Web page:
I’d like to tell you I wasn’t usually so scatter-brained, but I’d be lying. Lateness came to me as easily as breathing. I could recite the names and key properties of all the known chemical elements, I memorised the hieroglyphs of Nicholas Flamel, and I could calculate daily, weekly, and monthly finances with mental arithmetic alone—just don’t ask me to do any of that on any kind of regular schedule. It wasn’t so much that I was forgetful—I had a very good memory, in fact. Forgetting and remembering just aren’t the right words for it. Instead, it’s more like losing something, and not knowing you’ve lost it until all of a sudden you need to run out into the rain and your umbrella is nowhere to be found. Then, someone helpfully points out that it’s in the umbrella stand, exactly where it should be, and you have nothing to do but hide your shame.

It was pure chance—or dumb luck—that when a cat darted onto the street outside, it spooked a cart horse and caused such an enormous ruckus that I almost jumped out of my skin. When the animal part of my brain finally accepted there was no immediate danger, I looked out the window and spotted an old lady crossing the street and walking straight up to the front door of my place of employment.

“Fuck, I’m so done for.” I downed the remaining dregs in my cup—I never waste good coffee—and practically sprinted for the door.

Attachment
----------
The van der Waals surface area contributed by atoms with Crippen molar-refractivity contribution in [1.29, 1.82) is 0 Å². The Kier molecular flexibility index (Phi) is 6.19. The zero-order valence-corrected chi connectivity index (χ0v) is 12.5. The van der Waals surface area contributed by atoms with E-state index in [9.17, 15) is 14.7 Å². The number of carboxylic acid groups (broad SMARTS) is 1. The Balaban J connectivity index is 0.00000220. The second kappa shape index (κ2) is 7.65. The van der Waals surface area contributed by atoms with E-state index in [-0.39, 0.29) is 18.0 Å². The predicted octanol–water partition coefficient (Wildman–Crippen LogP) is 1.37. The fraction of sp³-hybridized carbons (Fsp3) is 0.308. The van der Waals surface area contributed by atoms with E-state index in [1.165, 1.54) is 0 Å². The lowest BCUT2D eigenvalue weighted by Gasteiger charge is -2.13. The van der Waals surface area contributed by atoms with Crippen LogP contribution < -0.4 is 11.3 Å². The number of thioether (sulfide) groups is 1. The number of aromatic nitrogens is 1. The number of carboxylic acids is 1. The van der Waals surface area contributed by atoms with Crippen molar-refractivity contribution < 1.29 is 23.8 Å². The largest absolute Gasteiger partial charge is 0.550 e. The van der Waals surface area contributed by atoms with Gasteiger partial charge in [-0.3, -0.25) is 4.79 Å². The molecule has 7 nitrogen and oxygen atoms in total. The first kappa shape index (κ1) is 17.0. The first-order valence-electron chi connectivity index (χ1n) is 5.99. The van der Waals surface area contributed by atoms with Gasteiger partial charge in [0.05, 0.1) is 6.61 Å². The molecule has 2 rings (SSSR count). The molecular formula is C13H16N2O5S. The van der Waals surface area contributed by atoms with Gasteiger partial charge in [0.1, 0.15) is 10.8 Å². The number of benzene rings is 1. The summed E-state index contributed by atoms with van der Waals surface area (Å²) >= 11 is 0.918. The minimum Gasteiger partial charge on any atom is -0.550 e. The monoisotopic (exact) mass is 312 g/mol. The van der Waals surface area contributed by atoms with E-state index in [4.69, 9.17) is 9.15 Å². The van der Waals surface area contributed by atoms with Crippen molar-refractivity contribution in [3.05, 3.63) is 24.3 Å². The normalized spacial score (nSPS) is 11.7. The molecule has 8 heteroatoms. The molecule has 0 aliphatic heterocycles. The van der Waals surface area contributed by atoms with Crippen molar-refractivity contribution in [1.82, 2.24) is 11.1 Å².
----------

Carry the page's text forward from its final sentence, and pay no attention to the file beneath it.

Carnaby Street had been completely ripped up in the 1820s—all part of the rejuvenation works around the new Regent Street to the west—and a purpose-built shopping street was designed and constructed under the supervision of noted architect, John Nash. The new market consisted of two picturesque terraces of three- and four-storey houses, each with a shop on the ground floor, and it quickly attracted an array of clientele from bakers and butchers, to couturiers and umbrella makers. Having grown up in the back streets of Camden Town—where one would be more likely to find a brothel than a bookshop—Soho always seemed something of a juxtaposition of upper-class opulence and working-class grime.

The shop where I worked was, even by Carnaby Street’s standards, eclectic. The tall picture-frame windows were stuffed floor to ceiling with colourful poultices, bottled ointments and remedies, and signage that proclaimed relief from all life’s ailments. Whether it was joint pain, a weak stomach, migraines, or marital problems, one substance or another could be found within the jumble of wares. The brickwork, window frames, and door of the shop were all painted in a deep shade of green, above which a sign was boldly styled in gold paint:

The Potent Solution
J. Morton